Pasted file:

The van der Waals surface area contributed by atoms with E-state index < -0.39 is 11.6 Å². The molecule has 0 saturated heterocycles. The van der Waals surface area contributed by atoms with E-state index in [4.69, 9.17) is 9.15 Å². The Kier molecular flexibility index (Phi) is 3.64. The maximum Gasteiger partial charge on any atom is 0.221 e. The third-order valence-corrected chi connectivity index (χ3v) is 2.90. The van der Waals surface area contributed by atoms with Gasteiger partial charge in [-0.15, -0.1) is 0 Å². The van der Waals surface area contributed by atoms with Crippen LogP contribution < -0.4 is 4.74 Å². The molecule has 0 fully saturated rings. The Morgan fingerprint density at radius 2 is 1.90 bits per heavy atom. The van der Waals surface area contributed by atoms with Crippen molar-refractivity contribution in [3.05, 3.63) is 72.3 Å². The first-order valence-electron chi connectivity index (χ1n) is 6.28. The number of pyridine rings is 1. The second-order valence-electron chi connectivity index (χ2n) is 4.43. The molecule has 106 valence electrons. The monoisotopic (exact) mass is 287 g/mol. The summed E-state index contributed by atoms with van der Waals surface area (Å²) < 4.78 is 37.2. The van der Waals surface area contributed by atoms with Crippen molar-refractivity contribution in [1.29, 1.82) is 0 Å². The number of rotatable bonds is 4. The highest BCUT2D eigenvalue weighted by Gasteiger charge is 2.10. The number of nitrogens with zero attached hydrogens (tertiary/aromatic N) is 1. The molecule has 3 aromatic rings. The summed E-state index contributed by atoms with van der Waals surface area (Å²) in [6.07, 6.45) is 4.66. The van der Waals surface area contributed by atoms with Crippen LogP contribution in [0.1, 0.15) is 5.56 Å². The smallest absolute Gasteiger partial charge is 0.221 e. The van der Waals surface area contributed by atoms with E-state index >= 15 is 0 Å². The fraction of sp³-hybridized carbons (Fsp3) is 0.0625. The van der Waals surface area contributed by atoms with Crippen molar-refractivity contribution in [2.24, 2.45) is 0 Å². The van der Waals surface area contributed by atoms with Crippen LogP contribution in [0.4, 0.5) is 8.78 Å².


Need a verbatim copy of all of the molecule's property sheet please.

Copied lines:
The van der Waals surface area contributed by atoms with E-state index < -0.39 is 11.6 Å². The molecule has 0 saturated heterocycles. The van der Waals surface area contributed by atoms with E-state index in [4.69, 9.17) is 9.15 Å². The Kier molecular flexibility index (Phi) is 3.64. The maximum Gasteiger partial charge on any atom is 0.221 e. The third-order valence-corrected chi connectivity index (χ3v) is 2.90. The van der Waals surface area contributed by atoms with Gasteiger partial charge in [-0.15, -0.1) is 0 Å². The van der Waals surface area contributed by atoms with Crippen LogP contribution < -0.4 is 4.74 Å². The molecule has 0 fully saturated rings. The Morgan fingerprint density at radius 2 is 1.90 bits per heavy atom. The van der Waals surface area contributed by atoms with Crippen molar-refractivity contribution in [3.05, 3.63) is 72.3 Å². The first-order valence-electron chi connectivity index (χ1n) is 6.28. The number of pyridine rings is 1. The second-order valence-electron chi connectivity index (χ2n) is 4.43. The molecule has 106 valence electrons. The monoisotopic (exact) mass is 287 g/mol. The summed E-state index contributed by atoms with van der Waals surface area (Å²) < 4.78 is 37.2. The van der Waals surface area contributed by atoms with Crippen molar-refractivity contribution in [1.29, 1.82) is 0 Å². The number of rotatable bonds is 4. The highest BCUT2D eigenvalue weighted by Gasteiger charge is 2.10. The number of nitrogens with zero attached hydrogens (tertiary/aromatic N) is 1. The molecule has 3 aromatic rings. The summed E-state index contributed by atoms with van der Waals surface area (Å²) in [6.07, 6.45) is 4.66. The van der Waals surface area contributed by atoms with Crippen LogP contribution in [0.1, 0.15) is 5.56 Å². The smallest absolute Gasteiger partial charge is 0.221 e. The van der Waals surface area contributed by atoms with E-state index >= 15 is 0 Å². The fraction of sp³-hybridized carbons (Fsp3) is 0.0625. The van der Waals surface area contributed by atoms with Crippen molar-refractivity contribution in [2.24, 2.45) is 0 Å². The van der Waals surface area contributed by atoms with Crippen LogP contribution in [0.4, 0.5) is 8.78 Å².